Rumination, as a general mediator of the relationship between many vulnerability factors and depression [21, 22], may be a plausible candidate for a mediator of the association between qi stagnation constitution and depression. Rumination is not only characterized as a response style that focuses one’s attention on the causes and consequences of one’s emotional state without attempting to engage in problem solving or active coping [23], but regarded as one of seven emotions (joy, anger, anxiety, pensiveness, grief, fear, and fright) in traditional Chinese medicine [18]. Chinese medicine believes that the seven emotions develop on the foundation of the physiological functions of the zang viscera [18, 24]. If the zang viscera’s function is balanced and the body constitution maintains sturdiness, then normal and optimistic mind can be achieved. Conversely, if the zang viscera’s function is imbalanced and human body becomes weak, mental state would be abnormal [24]. Qi stagnation constitution, which is viewed as an increase in “visceral restlessness” [18], is easily prone to rumination. Indeed, there is no lack of similar descriptions of ruminations about qi stagnation constitution such as “ascetic meditation,” “endlessly thinking,” and “contemplation” in ancient Chinese medicine books [14]. In other words, qi stagnation constitution has an important influence on a ruminative response style. Subsequently, according to the response style theory of depression, individuals with a ruminative response style are far more likely to suffer from depression [23, 25]. As conceived by Nolen-Hoeksema and his colleagues, rumination worsens and prolongs depression by exacerbating negative mood directly, interfering with effective problem solving, inhibiting instrumental behavior, and losing social support [25]. The strong relationship between rumination and depression has been powerfully supported in numerous research studies (see for reviews [25, 26]). Taken together, we hypothesized that qi stagnation would be related to an increase in rumination, which, in turn, would be associated with depression. That is, rumination may mediate the relationship between qi stagnation and depression.

Nevertheless, not all people with the qi stagnation constitution succumb to depression in real life [11]. Diathesis-stress theories of depression predict that vulnerable individuals’ sensitivity to depression depends on whether they encounter a stressful life episode, which activates the potential for predisposition [27]. A great deal of empirical evidence supports this prediction. The risk of depression after a stressful experience is elevated for people who have certain preexisting traits (diatheses) such as adverse biological and cognitive factors [28]. Stress, which could produce blocked emotions, is one of the most common causes of liver qi stagnation in Chinese medicine [18]. People with qi stagnation constitution that is characterized by adverse biological factor may be more sensitive to stress and easily enter into emotional frustration [14] when they encounter more stressful life events. Chinese medicine believes that, compared with people who do not experience a stressful life event, those who experience more stressful life events can cause the liver qi to stagnate more severely [18], which in turn worsens depression. The present study focuses on the qi stagnation constitution as a potential diathesis and tests whether stressful life events moderate the influence of the qi stagnation constitution on depression.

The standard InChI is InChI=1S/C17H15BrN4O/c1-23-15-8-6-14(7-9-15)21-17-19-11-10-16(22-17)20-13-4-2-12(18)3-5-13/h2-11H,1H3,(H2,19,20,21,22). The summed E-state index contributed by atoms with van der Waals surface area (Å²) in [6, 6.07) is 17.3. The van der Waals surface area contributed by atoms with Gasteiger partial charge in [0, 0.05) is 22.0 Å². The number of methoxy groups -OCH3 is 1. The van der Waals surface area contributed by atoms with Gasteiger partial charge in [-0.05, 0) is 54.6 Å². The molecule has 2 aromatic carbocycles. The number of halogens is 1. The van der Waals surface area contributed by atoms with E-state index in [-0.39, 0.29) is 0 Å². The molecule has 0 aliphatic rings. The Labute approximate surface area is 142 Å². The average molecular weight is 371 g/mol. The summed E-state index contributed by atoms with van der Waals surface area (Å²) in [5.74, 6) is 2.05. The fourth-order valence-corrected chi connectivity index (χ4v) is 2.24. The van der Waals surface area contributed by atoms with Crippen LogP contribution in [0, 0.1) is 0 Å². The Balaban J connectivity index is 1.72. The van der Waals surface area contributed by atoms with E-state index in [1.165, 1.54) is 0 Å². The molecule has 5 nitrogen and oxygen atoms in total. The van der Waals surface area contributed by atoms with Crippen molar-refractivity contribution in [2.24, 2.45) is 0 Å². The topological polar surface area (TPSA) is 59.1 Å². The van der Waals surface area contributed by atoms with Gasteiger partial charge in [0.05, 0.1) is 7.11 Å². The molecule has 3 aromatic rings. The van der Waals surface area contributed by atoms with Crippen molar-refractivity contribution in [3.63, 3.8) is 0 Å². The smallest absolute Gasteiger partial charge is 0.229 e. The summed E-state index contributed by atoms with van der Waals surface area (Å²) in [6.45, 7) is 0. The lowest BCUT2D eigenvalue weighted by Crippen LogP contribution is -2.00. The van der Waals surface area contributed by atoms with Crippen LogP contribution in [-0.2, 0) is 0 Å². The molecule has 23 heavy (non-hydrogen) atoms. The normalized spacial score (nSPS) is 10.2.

The Chinese medicine believes that the main cause of rumination for qi stagnation constitution is principally due to blockage of the liver qi, which leads to the spleen losing its transportation and transformation functions [18]. Spleen disharmony is related to rumination. In other words, rumination may be the natural and spontaneous response of qi stagnation constitution. Therefore, on account of considering that rumination is a stable psychological characteristic of qi stagnation constitution [14] and will not be easily affected by stressful life events, this moderating effect of stressful life events between qi stagnation constitution and rumination may be small or nonsignificant. However, investigators have reported that individuals who experience a high number of extreme life events were found to interact with a high level of rumination predicted severe depressive symptoms [2931]. It means that stressful life events moderate the effect of rumination on depressive level. Moreover, the magnitude of this relationship was stronger for women than for men [31]. Therefore, beyond thinking about the direct moderating effect, the indirect moderating effect of life events on the relationship between qi stagnation constitution and depression in women should also be investigated.